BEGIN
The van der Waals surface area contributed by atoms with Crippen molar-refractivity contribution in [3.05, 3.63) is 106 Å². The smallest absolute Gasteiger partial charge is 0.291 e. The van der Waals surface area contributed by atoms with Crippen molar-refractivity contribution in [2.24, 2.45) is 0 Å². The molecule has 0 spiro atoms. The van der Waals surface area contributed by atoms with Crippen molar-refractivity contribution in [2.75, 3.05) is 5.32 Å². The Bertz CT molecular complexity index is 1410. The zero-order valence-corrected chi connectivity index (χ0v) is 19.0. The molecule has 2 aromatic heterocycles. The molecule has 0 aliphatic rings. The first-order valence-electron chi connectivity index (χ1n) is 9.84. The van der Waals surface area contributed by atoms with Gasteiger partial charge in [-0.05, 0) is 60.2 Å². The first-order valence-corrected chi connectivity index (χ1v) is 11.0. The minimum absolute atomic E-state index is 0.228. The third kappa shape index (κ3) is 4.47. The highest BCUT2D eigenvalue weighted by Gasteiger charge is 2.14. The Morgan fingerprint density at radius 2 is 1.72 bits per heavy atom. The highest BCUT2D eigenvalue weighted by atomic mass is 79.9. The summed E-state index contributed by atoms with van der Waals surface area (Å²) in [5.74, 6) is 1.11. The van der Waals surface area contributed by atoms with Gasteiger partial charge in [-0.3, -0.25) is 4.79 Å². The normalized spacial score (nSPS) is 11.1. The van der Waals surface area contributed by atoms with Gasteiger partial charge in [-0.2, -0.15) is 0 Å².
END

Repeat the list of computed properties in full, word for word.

The van der Waals surface area contributed by atoms with Crippen molar-refractivity contribution in [3.05, 3.63) is 106 Å². The smallest absolute Gasteiger partial charge is 0.291 e. The van der Waals surface area contributed by atoms with Crippen molar-refractivity contribution in [2.24, 2.45) is 0 Å². The molecule has 0 spiro atoms. The van der Waals surface area contributed by atoms with Crippen molar-refractivity contribution in [2.75, 3.05) is 5.32 Å². The Bertz CT molecular complexity index is 1410. The zero-order valence-corrected chi connectivity index (χ0v) is 19.0. The molecule has 2 aromatic heterocycles. The molecule has 0 aliphatic rings. The first-order valence-electron chi connectivity index (χ1n) is 9.84. The van der Waals surface area contributed by atoms with Gasteiger partial charge in [-0.05, 0) is 60.2 Å². The first-order valence-corrected chi connectivity index (χ1v) is 11.0. The minimum absolute atomic E-state index is 0.228. The third kappa shape index (κ3) is 4.47. The highest BCUT2D eigenvalue weighted by Gasteiger charge is 2.14. The Morgan fingerprint density at radius 2 is 1.72 bits per heavy atom. The highest BCUT2D eigenvalue weighted by atomic mass is 79.9. The summed E-state index contributed by atoms with van der Waals surface area (Å²) in [5.74, 6) is 1.11. The van der Waals surface area contributed by atoms with Gasteiger partial charge in [-0.3, -0.25) is 4.79 Å². The normalized spacial score (nSPS) is 11.1. The van der Waals surface area contributed by atoms with Gasteiger partial charge in [-0.2, -0.15) is 0 Å².